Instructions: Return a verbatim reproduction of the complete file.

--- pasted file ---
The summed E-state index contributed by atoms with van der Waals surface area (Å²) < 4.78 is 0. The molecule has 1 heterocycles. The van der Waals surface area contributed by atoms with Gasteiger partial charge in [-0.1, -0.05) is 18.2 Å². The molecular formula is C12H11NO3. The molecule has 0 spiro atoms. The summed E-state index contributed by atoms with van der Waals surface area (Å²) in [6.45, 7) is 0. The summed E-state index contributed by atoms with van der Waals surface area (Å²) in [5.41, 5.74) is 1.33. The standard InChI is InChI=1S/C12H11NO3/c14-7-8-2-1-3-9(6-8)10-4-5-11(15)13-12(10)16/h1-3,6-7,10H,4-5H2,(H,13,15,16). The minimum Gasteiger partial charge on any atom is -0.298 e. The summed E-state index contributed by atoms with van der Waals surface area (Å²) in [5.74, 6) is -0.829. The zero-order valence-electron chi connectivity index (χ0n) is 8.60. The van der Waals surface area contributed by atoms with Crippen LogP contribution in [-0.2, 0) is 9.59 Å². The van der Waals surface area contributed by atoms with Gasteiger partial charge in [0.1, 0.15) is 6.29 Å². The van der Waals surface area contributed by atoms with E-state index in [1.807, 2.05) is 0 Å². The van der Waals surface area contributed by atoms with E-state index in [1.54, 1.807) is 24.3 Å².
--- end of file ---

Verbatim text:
The summed E-state index contributed by atoms with van der Waals surface area (Å²) < 4.78 is 0. The molecule has 1 heterocycles. The van der Waals surface area contributed by atoms with Gasteiger partial charge in [-0.1, -0.05) is 18.2 Å². The molecular formula is C12H11NO3. The molecule has 0 spiro atoms. The summed E-state index contributed by atoms with van der Waals surface area (Å²) in [6.45, 7) is 0. The summed E-state index contributed by atoms with van der Waals surface area (Å²) in [5.41, 5.74) is 1.33. The standard InChI is InChI=1S/C12H11NO3/c14-7-8-2-1-3-9(6-8)10-4-5-11(15)13-12(10)16/h1-3,6-7,10H,4-5H2,(H,13,15,16). The minimum Gasteiger partial charge on any atom is -0.298 e. The summed E-state index contributed by atoms with van der Waals surface area (Å²) in [5.74, 6) is -0.829. The zero-order valence-electron chi connectivity index (χ0n) is 8.60. The van der Waals surface area contributed by atoms with Crippen LogP contribution in [-0.2, 0) is 9.59 Å². The van der Waals surface area contributed by atoms with Gasteiger partial charge in [0.1, 0.15) is 6.29 Å². The van der Waals surface area contributed by atoms with E-state index in [1.807, 2.05) is 0 Å². The van der Waals surface area contributed by atoms with E-state index in [1.54, 1.807) is 24.3 Å².